TLDR; Upgrade to the new container registry (Beta) to unlock online garbage collection. This issue has all the information you need to get started.
When I joined the GitLab Package stage, the container registry already existed and was a critical feature for GitLab and GitLab's customers. But some fundamental problems needed to be addressed.
- The user interface was unusable due to missing functionality like sorting, filtering, and deleting container images.
- Operations that required listing the tags associated with an image were not performant at scale.
- There was no good way to delete container images programmatically.
- We had very little insight into user adoption.
- The storage costs for GitLab.com were tremendously high.
Of course, all of the above issues were related. The container registry was using a fork of the Distribution project, which had a lot of performance and usability issues when operating at the GitLab.com scale.
As a team, we decided that the first problem to tackle was the ever-growing cost of storage for GitLab.com. The legacy registry did not support online garbage collection. After calculating that it would take an absurd amount of downtime to run garbage collection in offline mode, we moved on to our next idea: optimize the existing offline garbage collector.
Optimizing the container registry code
We optimized the code for Google Cloud Storage (GCS) and Amazon S3, and saw a 90% reduction in the time it takes to run garbage collection. This benefited many GitLab customers with container registries smaller than 100 TB. Even with the performance improvements, we estimated a staggering 64 days to run garbage collection for GitLab.com.
In the end, we took the Distribution project as far as we could. We needed a container registry that supported more advanced use cases than push and pull. And we needed to drastically reduce the operating costs to make the feature sustainable for Free tier users. We decided to fork the Distribution project and build the next-generation container registry.
Solving the online garbage collection problem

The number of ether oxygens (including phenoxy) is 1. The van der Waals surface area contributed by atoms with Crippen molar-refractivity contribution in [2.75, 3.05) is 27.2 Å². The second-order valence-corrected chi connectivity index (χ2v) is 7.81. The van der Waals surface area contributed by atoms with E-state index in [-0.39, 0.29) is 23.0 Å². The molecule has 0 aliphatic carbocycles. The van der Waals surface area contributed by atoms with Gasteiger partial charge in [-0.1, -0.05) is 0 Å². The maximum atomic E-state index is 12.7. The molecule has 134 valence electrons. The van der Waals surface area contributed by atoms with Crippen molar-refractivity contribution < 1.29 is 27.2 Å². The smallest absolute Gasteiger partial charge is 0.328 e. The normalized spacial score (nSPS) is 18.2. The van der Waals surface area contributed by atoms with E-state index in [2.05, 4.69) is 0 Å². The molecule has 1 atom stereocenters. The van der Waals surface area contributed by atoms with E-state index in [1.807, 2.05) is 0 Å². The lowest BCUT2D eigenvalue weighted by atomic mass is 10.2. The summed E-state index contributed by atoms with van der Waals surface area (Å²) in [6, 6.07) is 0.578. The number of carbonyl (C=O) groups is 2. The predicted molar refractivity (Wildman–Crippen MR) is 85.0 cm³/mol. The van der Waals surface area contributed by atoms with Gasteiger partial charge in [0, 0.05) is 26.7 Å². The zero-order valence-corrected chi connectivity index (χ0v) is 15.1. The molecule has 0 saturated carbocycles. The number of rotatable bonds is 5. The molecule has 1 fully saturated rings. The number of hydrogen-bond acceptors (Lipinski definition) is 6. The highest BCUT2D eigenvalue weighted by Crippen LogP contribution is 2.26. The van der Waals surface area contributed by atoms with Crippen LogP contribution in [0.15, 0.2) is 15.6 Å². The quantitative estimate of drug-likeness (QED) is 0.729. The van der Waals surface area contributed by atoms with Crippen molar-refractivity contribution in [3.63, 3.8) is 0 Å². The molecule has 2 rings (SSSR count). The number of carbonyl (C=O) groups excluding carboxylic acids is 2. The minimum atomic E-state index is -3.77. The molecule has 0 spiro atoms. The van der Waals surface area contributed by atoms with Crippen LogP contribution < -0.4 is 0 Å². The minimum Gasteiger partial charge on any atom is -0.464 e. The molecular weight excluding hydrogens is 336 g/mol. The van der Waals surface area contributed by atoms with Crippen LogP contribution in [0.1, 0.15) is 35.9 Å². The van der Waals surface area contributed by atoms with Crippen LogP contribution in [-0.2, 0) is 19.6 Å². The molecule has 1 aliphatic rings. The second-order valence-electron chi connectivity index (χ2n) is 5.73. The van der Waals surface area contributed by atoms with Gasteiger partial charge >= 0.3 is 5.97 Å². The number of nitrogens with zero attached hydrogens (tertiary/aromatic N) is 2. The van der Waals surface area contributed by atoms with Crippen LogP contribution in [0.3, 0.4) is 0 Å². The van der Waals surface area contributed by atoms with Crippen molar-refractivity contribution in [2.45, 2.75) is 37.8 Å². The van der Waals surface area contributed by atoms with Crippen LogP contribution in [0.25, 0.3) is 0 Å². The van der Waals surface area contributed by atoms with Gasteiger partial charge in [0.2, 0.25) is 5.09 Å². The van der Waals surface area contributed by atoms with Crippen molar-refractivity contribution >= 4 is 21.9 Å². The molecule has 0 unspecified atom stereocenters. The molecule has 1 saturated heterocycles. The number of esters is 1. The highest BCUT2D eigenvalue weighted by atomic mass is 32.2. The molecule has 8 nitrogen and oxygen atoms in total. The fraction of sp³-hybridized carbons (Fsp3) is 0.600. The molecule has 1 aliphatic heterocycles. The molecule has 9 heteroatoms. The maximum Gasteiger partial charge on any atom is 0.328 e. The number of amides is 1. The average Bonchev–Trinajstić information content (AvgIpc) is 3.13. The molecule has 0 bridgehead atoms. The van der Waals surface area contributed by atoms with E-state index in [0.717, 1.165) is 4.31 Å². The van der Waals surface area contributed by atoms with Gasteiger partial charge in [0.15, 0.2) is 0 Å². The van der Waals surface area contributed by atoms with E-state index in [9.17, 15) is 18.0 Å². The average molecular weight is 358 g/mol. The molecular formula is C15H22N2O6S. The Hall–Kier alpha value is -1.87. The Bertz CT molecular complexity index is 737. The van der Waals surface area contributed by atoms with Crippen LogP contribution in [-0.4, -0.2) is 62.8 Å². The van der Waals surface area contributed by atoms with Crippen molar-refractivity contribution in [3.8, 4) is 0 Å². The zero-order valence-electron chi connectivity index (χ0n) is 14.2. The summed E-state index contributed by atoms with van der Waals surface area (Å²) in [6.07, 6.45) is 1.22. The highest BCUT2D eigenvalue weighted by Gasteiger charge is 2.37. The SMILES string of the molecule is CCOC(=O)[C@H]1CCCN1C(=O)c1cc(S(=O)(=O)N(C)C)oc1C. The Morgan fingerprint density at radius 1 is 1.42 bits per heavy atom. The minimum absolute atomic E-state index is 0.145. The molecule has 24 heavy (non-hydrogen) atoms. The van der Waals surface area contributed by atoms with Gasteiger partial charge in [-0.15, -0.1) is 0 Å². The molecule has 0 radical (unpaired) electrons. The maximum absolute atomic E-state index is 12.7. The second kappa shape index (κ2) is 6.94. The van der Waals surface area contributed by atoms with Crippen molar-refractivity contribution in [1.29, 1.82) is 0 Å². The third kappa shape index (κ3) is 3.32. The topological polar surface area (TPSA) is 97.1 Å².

Next, we dove head first into solving the online garbage collection problem for GitLab.com. Faced with petabytes of scale and the requirement to maintain our error budgets, we designed and implemented an online migration of GitLab.com with zero degradation in service.
We completed the migration 12 months ago. The results?
- Garbage collection deletes terabytes of data from GitLab.com each day.
- Improved performance and reliability.
- We removed a lot of data from object storage and saved a lot of money.
Migrating to the next-generation container registry
Now we want to help GitLab self-managed customers migrate to the next-generation container registry. By upgrading, you will unlock support for online garbage collection, which can save you costly downtime or escalating storage costs. You can also expect to see performance and reliability improvements for the container registry API and UI.
Another benefit is that you get to give early feedback to the team on what's working well or not so well for you. This feedback is valuable for GitLab and your organization because we will ensure that the next set of features being developed meets your needs.
The road ahead
New features are coming. Now that the registry leverages a metadata database for efficient queries, we can deliver significant UI and UX improvements that were impossible before. In 2024, we plan to add support for the below features.
- Making the container registry GA for self-managed customers
- Improved sorting and filtering with the container registry
- Improved UI for manifest/multi-arch container images
- Improved UI for container image attestation and signing
- Improved UI for storing Helm charts in the registry
- Add support for protected repositories and immutable tags
Note: While the registry is in
Beta for self-managed, we will be adding new features to GitLab.com that will not be immediately available to self-managed until the registry is generally available. This is to ensure that we focus on migrating as many customers as possible as efficiently as possible.
Get started today
We want to enable those features for self-managed customers, but we need your help. Please consider migrating to the next-generation container registry today. The best place to start is the feedback issue, which has links to documentation, helpful tips, and the attention of the Package team here at GitLab.
Disclaimer: This blog contains information related to upcoming products, features, and functionality. It is important to note that the information in this blog post is for informational purposes only. Please do not rely on this information for purchasing or planning purposes. As with all projects, the items mentioned in this blog and linked pages are subject to change or delay. The development, release, and timing of any products, features, or functionality remain at the sole discretion of GitLab.